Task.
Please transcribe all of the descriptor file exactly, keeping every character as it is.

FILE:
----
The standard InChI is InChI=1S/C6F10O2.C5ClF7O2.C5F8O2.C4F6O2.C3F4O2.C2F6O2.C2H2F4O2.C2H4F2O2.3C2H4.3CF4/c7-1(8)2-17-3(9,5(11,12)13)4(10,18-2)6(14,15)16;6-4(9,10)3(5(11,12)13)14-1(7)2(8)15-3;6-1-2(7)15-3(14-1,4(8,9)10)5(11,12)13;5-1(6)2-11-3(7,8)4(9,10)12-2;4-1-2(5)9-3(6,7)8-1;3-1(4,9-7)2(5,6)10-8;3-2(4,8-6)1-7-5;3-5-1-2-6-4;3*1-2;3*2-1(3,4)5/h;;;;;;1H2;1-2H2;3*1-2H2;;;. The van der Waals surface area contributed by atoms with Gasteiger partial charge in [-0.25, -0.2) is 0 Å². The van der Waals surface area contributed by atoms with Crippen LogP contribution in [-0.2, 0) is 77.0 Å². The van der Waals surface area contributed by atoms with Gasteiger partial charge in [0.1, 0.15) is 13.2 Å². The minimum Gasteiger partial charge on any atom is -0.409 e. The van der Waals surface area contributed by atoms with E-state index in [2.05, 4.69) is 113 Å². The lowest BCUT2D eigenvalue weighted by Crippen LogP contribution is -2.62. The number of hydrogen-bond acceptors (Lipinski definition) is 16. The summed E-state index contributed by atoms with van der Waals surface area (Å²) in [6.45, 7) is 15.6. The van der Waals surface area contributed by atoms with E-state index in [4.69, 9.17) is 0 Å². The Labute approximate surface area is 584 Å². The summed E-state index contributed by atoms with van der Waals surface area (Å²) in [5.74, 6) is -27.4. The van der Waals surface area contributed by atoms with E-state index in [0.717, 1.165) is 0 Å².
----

The standard InChI is InChI=1S/C6F10O2.C5ClF7O2.C5F8O2.C4F6O2.C3F4O2.C2F6O2.C2H2F4O2.C2H4F2O2.3C2H4.3CF4/c7-1(8)2-17-3(9,5(11,12)13)4(10,18-2)6(14,15)16;6-4(9,10)3(5(11,12)13)14-1(7)2(8)15-3;6-1-2(7)15-3(14-1,4(8,9)10)5(11,12)13;5-1(6)2-11-3(7,8)4(9,10)12-2;4-1-2(5)9-3(6,7)8-1;3-1(4,9-7)2(5,6)10-8;3-2(4,8-6)1-7-5;3-5-1-2-6-4;3*1-2;3*2-1(3,4)5/h;;;;;;1H2;1-2H2;3*1-2H2;;;. The van der Waals surface area contributed by atoms with Gasteiger partial charge in [-0.25, -0.2) is 0 Å². The van der Waals surface area contributed by atoms with Crippen LogP contribution in [-0.2, 0) is 77.0 Å². The van der Waals surface area contributed by atoms with Gasteiger partial charge in [0.1, 0.15) is 13.2 Å². The minimum Gasteiger partial charge on any atom is -0.409 e. The van der Waals surface area contributed by atoms with E-state index in [2.05, 4.69) is 113 Å². The lowest BCUT2D eigenvalue weighted by Crippen LogP contribution is -2.62. The number of hydrogen-bond acceptors (Lipinski definition) is 16. The summed E-state index contributed by atoms with van der Waals surface area (Å²) in [6.45, 7) is 15.6. The van der Waals surface area contributed by atoms with E-state index in [4.69, 9.17) is 0 Å². The Labute approximate surface area is 584 Å². The summed E-state index contributed by atoms with van der Waals surface area (Å²) in [5.74, 6) is -27.4. The van der Waals surface area contributed by atoms with E-state index in [0.717, 1.165) is 0 Å².